Tintypes—inexpensive and durable—proved to be of special value in the 1860 presidential campaign, when small tintype images of Abraham Lincoln (Republican candidate) and Stephen Douglas (Democrat candidate) decorated tokens, medals, and campaign pins. The use of photography in political campaigns was still unusual at the time—most campaign buttons did not yet include photographic images of the candidates.
Abraham Lincoln and Stephen Douglas presidential campaign tokens, 1860. / THF101182, THF128085
During the Civil War, many soldiers had their photographs taken in uniform—either at a studio before leaving home or in the field by photographers who followed the army. Quickly made, inexpensive and sturdy, tintypes could be left with loved ones or slipped inside a letter and sent through the mail. These images often captured a soldier’s pride in serving his country—and helped preserve his memory if he did not return home from battle.
17-year-old Civil War soldier Frank Stough of Elyria, Ohio, a member of the 128th Ohio Infantry, about 1865. / THF277880
Photograph albums—introduced in the very early 1860s—provided a way to organize, preserve, and conveniently view photographs of friends and relatives. The album below holds “gem” photographs, the smallest tintype at ¾ to 1 inch in size.
Photograph album containing gem tintypes, about 1865. / THF278461, THF278566
Outdoor tintypes were quite rare until the 1880s, when a new, more convenient dry-plate process replaced the earlier wet-plate process. Even with the challenges that outdoor photography presented (taking tintype equipment out of the studio and lack of ready access to a dark room to develop the image), photographs of outdoor scenes became more common.
Workers and horse-drawn wagons at a sawmill, 1880-1900. / THF278450
Tintypists sometimes traveled with their equipment from farm to farm, offering their services to rural customers, who assembled their family—dressed in their best clothing—and proudly posed in front of their homes. In the early 1880s tintype below, the Webster family is shown in front of their farmhouse in rural Delaware County, Ohio.
William and Corilla Webster, their daughters Lucy and Clarabel, and son William in front of their Delaware County, Ohio farmhouse about 1881. / THF97629
Work gave meaning to people’s lives—it was part of one’s personal identity. Many people sat for the photographer in the clothing they wore while working, holding objects that represented their occupation. In the first tintype below, the men worked as plasterers. The three men in the tintype below that also hold the tools of their trades—typesetter, butcher, and blacksmith. The blacksmith had the most challenging “prop” to bring to the tintype studio—a 200-pound anvil on a wood block!
Plasterers, about 1881. / THF306586
Typesetter, butcher, and blacksmith, about 1880. / THF278446
Most occupational tintypes were of men rather than women—it was a male-dominated workforce during this time. But tintypes did capture images of those who worked for pay outside the home—women like factory workers, milliners, or domestic servants. The young women below worked in a textile mill, tending power looms.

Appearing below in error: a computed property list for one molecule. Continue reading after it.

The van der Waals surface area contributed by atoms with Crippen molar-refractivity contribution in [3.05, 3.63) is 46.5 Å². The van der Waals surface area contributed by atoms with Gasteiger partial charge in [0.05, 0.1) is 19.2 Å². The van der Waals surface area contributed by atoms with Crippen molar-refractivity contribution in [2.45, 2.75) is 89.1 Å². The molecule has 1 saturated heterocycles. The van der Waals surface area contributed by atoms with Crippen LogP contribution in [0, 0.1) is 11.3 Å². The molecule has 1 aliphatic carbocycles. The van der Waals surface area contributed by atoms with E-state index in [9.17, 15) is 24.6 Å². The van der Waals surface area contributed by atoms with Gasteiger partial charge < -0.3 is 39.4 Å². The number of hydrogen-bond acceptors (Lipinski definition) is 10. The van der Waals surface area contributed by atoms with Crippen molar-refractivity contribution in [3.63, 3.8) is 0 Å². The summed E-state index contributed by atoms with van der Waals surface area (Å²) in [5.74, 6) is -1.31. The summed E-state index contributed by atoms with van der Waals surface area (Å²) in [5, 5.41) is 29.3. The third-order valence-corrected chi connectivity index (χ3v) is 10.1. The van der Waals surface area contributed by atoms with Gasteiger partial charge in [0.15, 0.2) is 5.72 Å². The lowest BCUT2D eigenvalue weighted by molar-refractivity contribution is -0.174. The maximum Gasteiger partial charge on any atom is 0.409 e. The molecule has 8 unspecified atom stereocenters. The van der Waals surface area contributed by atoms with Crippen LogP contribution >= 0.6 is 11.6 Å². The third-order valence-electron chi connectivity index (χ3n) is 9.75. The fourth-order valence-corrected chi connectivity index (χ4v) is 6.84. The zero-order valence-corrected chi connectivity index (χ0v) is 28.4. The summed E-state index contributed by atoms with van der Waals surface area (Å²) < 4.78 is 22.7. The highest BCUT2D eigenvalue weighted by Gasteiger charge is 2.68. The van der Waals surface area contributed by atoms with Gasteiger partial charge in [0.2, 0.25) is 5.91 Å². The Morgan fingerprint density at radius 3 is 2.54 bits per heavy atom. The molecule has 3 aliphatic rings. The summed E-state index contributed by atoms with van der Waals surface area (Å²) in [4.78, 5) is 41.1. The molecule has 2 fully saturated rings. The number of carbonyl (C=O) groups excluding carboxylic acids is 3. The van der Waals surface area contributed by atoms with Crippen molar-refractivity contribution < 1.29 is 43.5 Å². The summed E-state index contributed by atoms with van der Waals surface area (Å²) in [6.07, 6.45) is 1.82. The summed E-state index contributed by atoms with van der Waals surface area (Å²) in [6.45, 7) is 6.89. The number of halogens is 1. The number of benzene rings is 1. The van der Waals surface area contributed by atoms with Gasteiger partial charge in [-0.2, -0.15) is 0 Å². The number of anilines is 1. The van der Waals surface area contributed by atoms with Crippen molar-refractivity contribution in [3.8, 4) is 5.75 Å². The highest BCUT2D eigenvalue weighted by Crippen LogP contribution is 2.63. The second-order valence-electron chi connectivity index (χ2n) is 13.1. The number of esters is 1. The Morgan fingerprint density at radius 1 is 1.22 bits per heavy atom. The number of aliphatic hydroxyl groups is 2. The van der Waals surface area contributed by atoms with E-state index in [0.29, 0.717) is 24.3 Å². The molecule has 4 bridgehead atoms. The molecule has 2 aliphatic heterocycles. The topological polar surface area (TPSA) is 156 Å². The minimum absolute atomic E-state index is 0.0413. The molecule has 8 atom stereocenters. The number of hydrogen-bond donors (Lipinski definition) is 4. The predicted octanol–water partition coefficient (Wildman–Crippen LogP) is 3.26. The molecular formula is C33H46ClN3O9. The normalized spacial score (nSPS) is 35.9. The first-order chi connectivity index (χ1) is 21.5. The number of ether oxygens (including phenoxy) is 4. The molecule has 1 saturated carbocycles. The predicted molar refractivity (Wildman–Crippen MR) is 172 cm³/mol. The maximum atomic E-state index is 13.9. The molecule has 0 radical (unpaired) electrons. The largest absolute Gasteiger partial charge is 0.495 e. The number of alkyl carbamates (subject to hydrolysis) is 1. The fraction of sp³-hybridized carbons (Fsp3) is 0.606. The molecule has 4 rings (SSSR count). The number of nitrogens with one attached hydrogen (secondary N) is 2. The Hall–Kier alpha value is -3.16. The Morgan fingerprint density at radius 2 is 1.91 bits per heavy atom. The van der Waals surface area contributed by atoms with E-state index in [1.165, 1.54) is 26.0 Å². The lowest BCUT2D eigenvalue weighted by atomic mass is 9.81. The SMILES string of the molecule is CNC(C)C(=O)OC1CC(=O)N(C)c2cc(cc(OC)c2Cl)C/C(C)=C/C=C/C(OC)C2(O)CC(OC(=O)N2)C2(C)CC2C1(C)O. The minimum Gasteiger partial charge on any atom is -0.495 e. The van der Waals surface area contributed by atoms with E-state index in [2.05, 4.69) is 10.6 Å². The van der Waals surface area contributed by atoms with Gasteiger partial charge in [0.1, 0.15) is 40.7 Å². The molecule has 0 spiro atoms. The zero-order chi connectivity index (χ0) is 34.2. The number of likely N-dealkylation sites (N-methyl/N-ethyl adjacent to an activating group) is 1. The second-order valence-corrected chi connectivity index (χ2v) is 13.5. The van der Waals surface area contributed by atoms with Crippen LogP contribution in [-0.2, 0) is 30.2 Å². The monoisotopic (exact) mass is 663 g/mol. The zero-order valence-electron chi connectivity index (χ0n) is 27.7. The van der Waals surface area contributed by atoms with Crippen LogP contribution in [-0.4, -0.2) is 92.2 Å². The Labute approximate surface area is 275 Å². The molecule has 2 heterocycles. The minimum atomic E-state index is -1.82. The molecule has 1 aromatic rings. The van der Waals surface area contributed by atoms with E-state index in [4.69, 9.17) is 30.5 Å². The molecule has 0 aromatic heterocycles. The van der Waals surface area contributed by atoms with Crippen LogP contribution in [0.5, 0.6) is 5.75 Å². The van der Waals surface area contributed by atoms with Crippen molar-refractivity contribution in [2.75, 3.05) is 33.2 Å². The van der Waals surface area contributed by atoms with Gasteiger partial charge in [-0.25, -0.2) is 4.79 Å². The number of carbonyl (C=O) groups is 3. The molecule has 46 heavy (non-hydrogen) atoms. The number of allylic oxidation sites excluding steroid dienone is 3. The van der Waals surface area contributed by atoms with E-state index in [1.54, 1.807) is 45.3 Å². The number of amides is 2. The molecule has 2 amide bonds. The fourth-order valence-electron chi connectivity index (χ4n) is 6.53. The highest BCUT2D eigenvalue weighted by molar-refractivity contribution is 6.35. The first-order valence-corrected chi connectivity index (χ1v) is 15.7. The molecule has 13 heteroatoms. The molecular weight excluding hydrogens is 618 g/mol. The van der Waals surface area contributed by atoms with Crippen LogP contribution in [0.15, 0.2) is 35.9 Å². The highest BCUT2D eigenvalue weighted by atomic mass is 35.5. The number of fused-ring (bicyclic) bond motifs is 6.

Two textile workers holding spindles of thread, about 1870. / THF278406
For his portrait, the drygoods salesman below not only brought along “props”—thread, buttons, and fabric—from his retail establishment, but a “customer” as well.
Salesman displaying his wares, about 1860. / THF278414
People not only had tintypes taken of themselves at “work,” but also at “play.” This young man, dressed in his baseball uniform and holding a bat, headed to the tintype studio for a portrait. By the 1880s, when this tintype was taken, playing baseball was a popular sport in many American communities.
Baseball player with bat, about 1880. / THF94413
Group portraits were more complicated to capture than photographs of individuals. The photographer had more people to pose artfully—and then had to keep everyone’s attention during the several-second exposure. Images of outdoor leisure activities like the picnic below became more common in the late 1800s.
Group of women at a picnic, about 1895. / THF278356
Tintypes became less popular as new and better forms of photography replaced them. But traveling tintypists still found work at country fairs, summer resorts, and other vacation spots during the late 19th century—and well into the 1930s.
Photographer outside his studio, likely at a vacation spot or resort, about 1890. / THF146156
In 1901, Henry Ford’s family—wife Clara, son Edsel, and mother-in-law Martha Bryant—had their tintype taken during a trip to Niagara Falls, though the image itself was made in a nearby tintype studio in front of a painted backdrop.
Clara Ford and family “playing tourist” at Niagara Falls, 1901. / THF96764
Hope you enjoyed this look at tintypes. Don’t forget to strike a properly timeless expression should you meet up with this photographer!
Studio portrait of a photographer with his camera, about 1870. / THF122762
Jeanine Head Miller is Curator of Domestic Life at The Henry Ford.
by Jeanine Head Miller, photographs, photography, #THFCuratorChat